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    • "We previously showed that excessive GluA1 Ser845 dephosphorylation in the 5XFAD hippocampus , associated with decreased surface levels of AMPARs, is attenuated in 5XFAD;Dp35KI compound mice (Figure 5E); thus, it is possible that other factors may underlie impaired basal synaptic transmission in the 5XFAD mice in a p25-independent manner. However, we found that the impaired LTP that is characteristic of the 5XFAD hippocampus (Chen et al., 2012; Kimura and Ohno, 2009) was restored to WT levels in the 5XFAD;Dp35KI compound mice (Figure 6A). Similarly, in behavioral experiments , we found that the established 5XFAD phenotypes of reduced anxiety (Jawhar et al., 2012) and poor cognitive performance in the novel-object recognition and contextual and cued FC paradigms were all suppressed in 5XFAD;Dp35KI compound mice (Figures 6B and 6C, and S6C). "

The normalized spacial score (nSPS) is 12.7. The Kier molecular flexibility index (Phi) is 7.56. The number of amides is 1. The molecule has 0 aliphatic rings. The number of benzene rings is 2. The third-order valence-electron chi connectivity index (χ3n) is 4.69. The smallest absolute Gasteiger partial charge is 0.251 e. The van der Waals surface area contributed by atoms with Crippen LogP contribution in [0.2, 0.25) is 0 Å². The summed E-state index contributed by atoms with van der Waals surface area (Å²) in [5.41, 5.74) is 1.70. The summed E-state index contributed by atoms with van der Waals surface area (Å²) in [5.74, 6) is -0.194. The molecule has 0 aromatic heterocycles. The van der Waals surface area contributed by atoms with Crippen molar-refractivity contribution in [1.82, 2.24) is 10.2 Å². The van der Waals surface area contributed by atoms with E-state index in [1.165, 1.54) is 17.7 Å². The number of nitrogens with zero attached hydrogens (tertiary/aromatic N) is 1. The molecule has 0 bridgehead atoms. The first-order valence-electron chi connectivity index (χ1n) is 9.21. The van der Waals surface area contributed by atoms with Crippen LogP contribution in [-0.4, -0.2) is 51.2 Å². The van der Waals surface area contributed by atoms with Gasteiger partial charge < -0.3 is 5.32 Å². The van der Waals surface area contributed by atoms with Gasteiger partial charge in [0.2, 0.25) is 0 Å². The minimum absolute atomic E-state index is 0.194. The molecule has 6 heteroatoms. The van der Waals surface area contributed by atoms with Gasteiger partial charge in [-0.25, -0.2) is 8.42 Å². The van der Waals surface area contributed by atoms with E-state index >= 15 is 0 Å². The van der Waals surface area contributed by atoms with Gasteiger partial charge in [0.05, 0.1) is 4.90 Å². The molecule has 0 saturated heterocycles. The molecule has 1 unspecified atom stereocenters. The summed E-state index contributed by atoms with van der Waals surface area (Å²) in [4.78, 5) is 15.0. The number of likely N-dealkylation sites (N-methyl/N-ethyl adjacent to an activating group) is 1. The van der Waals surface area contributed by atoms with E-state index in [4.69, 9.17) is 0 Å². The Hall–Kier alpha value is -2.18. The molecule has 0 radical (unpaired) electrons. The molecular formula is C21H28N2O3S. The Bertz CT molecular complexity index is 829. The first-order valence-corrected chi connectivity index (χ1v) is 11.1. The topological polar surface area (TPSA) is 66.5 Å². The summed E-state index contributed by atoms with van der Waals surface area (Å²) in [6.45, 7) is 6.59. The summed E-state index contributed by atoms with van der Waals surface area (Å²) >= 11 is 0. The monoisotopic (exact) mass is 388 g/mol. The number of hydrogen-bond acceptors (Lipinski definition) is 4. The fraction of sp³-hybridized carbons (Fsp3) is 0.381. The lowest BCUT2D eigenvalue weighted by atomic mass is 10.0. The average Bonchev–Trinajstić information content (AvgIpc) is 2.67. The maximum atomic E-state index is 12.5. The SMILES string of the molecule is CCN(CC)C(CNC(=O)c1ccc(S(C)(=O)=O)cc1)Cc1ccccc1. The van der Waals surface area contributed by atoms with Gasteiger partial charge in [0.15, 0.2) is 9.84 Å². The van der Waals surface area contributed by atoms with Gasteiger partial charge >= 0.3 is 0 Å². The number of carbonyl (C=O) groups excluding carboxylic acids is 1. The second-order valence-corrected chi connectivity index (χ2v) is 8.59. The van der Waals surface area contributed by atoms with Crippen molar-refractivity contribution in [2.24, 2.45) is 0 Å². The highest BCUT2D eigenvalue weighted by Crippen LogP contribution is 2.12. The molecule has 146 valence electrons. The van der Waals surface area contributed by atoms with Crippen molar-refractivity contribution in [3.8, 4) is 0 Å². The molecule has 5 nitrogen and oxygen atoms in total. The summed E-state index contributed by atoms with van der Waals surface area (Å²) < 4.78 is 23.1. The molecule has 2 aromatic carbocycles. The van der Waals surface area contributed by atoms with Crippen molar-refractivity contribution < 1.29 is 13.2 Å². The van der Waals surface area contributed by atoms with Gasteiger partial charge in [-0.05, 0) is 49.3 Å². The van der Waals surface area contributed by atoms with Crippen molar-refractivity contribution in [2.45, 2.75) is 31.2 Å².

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    ABSTRACT: Cyclin-dependent kinase 5 regulates numerous neuronal functions with its activator, p35. Under neurotoxic conditions, p35 undergoes proteolytic cleavage to liberate p25, which has been implicated in various neurodegenerative diseases. Here, we show that p25 is generated following neuronal activity under physiological conditions in a GluN2B- and CaMKIIα-dependent manner. Moreover, we developed a knockin mouse model in which endogenous p35 is replaced with a calpain-resistant mutant p35 (Δp35KI) to prevent p25 generation. The Δp35KI mice exhibit impaired long-term depression and defective memory extinction, likely mediated through persistent GluA1 phosphorylation at Ser845. Finally, crossing the Δp35KI mice with the 5XFAD mouse model of Alzheimer's disease (AD) resulted in an amelioration of β-amyloid (Aβ)-induced synaptic depression and cognitive impairment. Together, these results reveal a physiological role of p25 production in synaptic plasticity and memory and provide new insights into the function of p25 in Aβ-associated neurotoxicity and AD-like pathology.